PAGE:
Indoctrination In University
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The latest university indoctrination scandal comes to us from the University of Delaware:

FIRE - University of Delaware Requires Students to Undergo Ideological Reeducation

October 30, 2007

FIRE Press Release

NEWARK, Del., October 30, 2007—The University of Delaware subjects students in its residence halls to a shocking program of ideological reeducation that is referred to in the university's own materials as a "treatment" for students' incorrect attitudes and beliefs. The Orwellian program requires the approximately 7,000 students in Delaware's residence halls to adopt highly specific university-approved views on issues ranging from politics to race, sexuality, sociology, moral philosophy, and environmentalism. The Foundation for Individual Rights in Education (FIRE) is calling for the total dismantling of the program, which is a flagrant violation of students' rights to freedom of conscience and freedom from compelled speech.

We've covered this a lot ourselves on—see Brainwashing In Academe: The Resident Assistant's Tale, by Athena Kerry and Brainwashing Backfires In Academe by Kevin Carter.

Some of this goes back to the 1950s. This is from a novel by Randall Jarrell, set at "Benton College" and based on his experiences at Sarah Lawrence:

Their education was, for a good many of the girls, what they themselves would have called a traumatic experience. Two of the psychologists of the school talked of education not simply as therapy but as shock therapy: "The first thing I do with a freshman," one of them said to Dr. Rosenbaum, " to shake her out of her ignorant complacency." Dr. Rosenbaum knew one of her freshmen, a cheerful scatterbrained girl who was neither cheerful nor scatterbrained about her; this girl said viciously, "All she does is pry. She thinks I'm a bourgeois prejudice and she wants me to get rid of myself."

Pictures From An Institution,. By Randall Jarrell, 1954

Those are the people who resist indoctrination—for the girls who succumbed, it was not good either. Jarrell wrote:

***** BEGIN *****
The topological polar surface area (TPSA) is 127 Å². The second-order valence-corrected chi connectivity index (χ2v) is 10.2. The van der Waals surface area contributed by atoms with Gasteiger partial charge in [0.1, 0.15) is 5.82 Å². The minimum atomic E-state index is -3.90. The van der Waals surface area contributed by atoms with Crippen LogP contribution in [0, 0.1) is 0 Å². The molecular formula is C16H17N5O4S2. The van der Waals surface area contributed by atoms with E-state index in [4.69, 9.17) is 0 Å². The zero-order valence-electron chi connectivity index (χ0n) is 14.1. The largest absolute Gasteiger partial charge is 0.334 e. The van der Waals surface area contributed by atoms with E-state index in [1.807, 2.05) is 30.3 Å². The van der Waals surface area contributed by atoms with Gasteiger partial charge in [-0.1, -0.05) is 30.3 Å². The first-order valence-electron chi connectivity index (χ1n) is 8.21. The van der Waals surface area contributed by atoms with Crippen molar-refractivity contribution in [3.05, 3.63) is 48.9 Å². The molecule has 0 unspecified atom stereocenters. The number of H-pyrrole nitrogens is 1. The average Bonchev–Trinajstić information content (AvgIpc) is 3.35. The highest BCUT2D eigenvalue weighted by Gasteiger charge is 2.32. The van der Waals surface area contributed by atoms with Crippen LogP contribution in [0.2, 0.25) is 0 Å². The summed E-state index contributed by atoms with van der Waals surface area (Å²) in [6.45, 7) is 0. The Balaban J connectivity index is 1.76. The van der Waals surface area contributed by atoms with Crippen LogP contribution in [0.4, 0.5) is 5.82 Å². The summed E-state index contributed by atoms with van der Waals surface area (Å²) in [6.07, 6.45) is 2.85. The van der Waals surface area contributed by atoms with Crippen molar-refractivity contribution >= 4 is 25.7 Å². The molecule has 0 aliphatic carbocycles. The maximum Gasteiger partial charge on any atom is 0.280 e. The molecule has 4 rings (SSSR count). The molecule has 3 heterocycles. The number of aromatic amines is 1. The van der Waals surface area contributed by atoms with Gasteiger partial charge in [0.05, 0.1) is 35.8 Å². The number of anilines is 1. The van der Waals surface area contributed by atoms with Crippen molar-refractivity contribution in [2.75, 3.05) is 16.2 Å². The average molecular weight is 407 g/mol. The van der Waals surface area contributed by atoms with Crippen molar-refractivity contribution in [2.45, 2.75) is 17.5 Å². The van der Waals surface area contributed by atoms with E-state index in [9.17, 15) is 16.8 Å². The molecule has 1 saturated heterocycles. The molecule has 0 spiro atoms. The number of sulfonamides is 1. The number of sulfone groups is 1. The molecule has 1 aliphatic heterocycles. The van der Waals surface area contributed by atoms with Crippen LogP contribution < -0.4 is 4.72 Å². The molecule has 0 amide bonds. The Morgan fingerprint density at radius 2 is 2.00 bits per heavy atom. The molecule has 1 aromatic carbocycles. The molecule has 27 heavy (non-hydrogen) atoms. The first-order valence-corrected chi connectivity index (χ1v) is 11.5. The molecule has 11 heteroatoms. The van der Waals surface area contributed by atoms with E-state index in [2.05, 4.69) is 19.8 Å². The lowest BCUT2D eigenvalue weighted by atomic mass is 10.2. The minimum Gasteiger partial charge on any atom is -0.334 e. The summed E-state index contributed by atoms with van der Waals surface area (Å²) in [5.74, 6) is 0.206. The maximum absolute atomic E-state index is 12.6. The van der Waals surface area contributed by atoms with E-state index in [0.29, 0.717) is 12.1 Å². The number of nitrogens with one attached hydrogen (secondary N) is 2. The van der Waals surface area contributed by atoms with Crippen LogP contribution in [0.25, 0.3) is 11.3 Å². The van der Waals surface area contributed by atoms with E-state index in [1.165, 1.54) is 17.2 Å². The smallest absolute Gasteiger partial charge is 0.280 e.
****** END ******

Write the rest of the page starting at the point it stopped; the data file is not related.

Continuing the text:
"If Benton had had an administration building with pillars it could have carved over the pillars: Ye shall know the truth, and the truth shall make you feel guilty. Just as ordinary animal awareness has been replaced in man by consciousness, so consciousness had been replaced, in most of the teachers of Benton, by social consciousness. They were successful in teaching most of their students to say in contrition, It was I, Lord, it was I; but they were not so successful in teaching them to consider this consciousness of guilt a summum bonum, one's final claim upon existence. Many a Benton girl went back to her nice home, married her rich husband, and carried a fox in her bosom for the rest of her life—and short of becoming a social worker, founding a Neo-Socialist party, and then killing herself and leaving her insurance to the United Nations, I do not know how she could have got rid of it.

Which is amusing, but of course, it's not funny for those going through it:

Orwell did not know that as he wrote, Mao's China was subjecting university students to "thought reform," known also as "re-education," that was not complete until children had denounced the lives and political morals of their parents and emerged as "progressive" in a manner satisfactory to their trainers. In the diversity education film Skin Deep, a favorite in academic "sensitivity training," a white student in his third day of a "facilitated" retreat on race, with his name on the screen and his college and hometown identified, confesses his family's inertial Southern racism and, catching his breath, says to the group (and to the thousands of students who will see this film on their own campuses), "It's a tough choice, choosing what's right and choosing your family."Reason Magazine - Thought Reform 101

The comparison with Communist efforts at reeducation is apt—George Borjas went through the same thing in Castro's Cuba before he escaped:

Why am I super-sensitive to this? Because as a young boy I myself went through a one-year course in ideological reorientation. I attended an elite elementary Catholic school in Havana. Castro took over, the Catholic school was shut down, and I got transferred to a revolutionary school where the entire day was spent teaching Marxist-Leninist ideology. Luckily, this lasted only a year and I continued my education in Miami (where the entire school day was instead spent talking about the upcoming football game). I am certain that the blind zealotry that I saw in the young teacher's eyes that year turned me off from that particular way of viewing the world for the rest of my life. One can only hope that many of the students forced to attend the re-education programs at Delaware and other universities react in the same way.The Borjas Blog: Indoctrination At College

One can only hope, indeed. But some of the kids in the Cuban reeducation class may have gone on to be part of the Cuban secret police, and some of today's reeducated teens will go on to be enforcers in the federal bureaucracy.

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